LA Opera presents a vivid and dramatic Madama Butterfly
LA Opera presented Giacomo Puccini’s Madama Butterfly in the first of a six-performance run on March 12. Last staged in its 2012-13 season, Madama Butterfly returns to Los Angeles with English stage director Lee Blakely’s tasteful adaptation of the operatic staple. Puerto-Rican soprano Ana María Martínez, fresh from the Metropolitan Opera’s own production of Butterfly, sang the titular character under the baton of Maestro James Conlon.
Madama Butterfly is one of the most performed operas in history. Initially panned by patrons at its 1904 premiere in Milan, the opera has grown into an audience favorite and remains widely popular. Given Butterfly’s esteem, one can almost guarantee astronomical ticket sales and a full house whenever it is performed — this is perhaps why Madama Butterfly is staged so frequently by major opera houses across the globe.
Despite the opera’s commercial success, the plot itself is plagued with themes of misogyny, colonialism and racism. The story centers on Cio-Cio San (otherwise known as Butterfly), a young Japanese geisha who is married off to American lieutenant B.F. Pinkerton. Though she instantly falls in love with Pinkerton, he leaves shortly after their marriage with a promise to return. Cio-Cio San waits earnestly for his return for three years, with her fervent love serving as her only optimism.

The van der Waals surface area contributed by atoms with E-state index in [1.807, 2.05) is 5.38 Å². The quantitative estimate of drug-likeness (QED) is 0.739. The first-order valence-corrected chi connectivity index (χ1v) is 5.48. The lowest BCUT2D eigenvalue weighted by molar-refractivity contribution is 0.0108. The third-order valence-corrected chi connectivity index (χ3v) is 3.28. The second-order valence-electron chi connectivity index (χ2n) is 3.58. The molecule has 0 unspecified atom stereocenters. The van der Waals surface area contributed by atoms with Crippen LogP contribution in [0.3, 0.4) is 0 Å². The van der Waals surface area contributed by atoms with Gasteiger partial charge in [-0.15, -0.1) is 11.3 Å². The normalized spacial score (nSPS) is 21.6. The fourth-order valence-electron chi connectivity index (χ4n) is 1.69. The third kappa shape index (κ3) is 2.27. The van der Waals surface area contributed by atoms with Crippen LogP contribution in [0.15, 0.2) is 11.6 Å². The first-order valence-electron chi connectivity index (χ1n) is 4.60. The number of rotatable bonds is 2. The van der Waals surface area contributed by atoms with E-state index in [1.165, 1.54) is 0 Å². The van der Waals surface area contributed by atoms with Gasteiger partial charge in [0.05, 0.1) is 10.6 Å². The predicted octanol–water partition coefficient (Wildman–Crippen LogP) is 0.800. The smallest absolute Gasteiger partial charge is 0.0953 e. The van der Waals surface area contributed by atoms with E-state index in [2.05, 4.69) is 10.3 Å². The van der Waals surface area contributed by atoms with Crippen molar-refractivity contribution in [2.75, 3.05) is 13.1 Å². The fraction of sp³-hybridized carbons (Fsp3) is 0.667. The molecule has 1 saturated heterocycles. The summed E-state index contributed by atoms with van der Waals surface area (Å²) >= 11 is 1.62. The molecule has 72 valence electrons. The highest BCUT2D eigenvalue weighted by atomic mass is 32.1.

Regardless of the problematic tones present in the plot, the production was wonderfully executed. Blakeley’s adaptation, which debuted at Santa Fe Opera in 2010, is new to Los Angeles. What proved to be most exquisite about the production was the meticulous use of color used to convey the emotional intentions of the scene. Act I began with what seemed to be another classical staging, with a Japanese wedding celebration vibrantly adorned with flowers and traditional Japanese aesthetics. However, the palate of Acts II and III were monotonously grey, reflecting the melancholic condition of Butterfly’s situation.
At the podium, Maestro Conlon once again showcased his versatility as an artist, achieving an ardent verismic passion from the musicians. In the program notes, Conlon states, “Love and life, lived and lost together, are the elements of melodrama. This common theme is not his exclusive property. But in 12 operas … Puccini filters and distills it in a very personal way, almost exclusively through the agency of the maltreated woman.”
In the title role, Martínez was dramatically engaged from beginning to end. Though it seemed like she held back vocally in the first act, most likely due to the rigor of the role itself, she sang spectacularly from Act II onward. From a musician’s standpoint, it was refreshing to hear a singer who sings with such impeccable control and technique. Her aria within the final scene was the highlight of the evening.
Other standouts include mezzo-soprano Milena Kitic, who sang a luscious-toned Suzuki. As Pinkerton, Italian tenor Stefano Secco possesses a voice that bright and focused, though his upper register seemed strained at times. Kihun Yoon, a current Domingo-Colburn-Stein Young Artist at LA Opera, made a powerful Sharpless.
Madama Butterfly runs until April 3 at the Dorothy Chandler Pavilion. More information regarding future performances can be found online.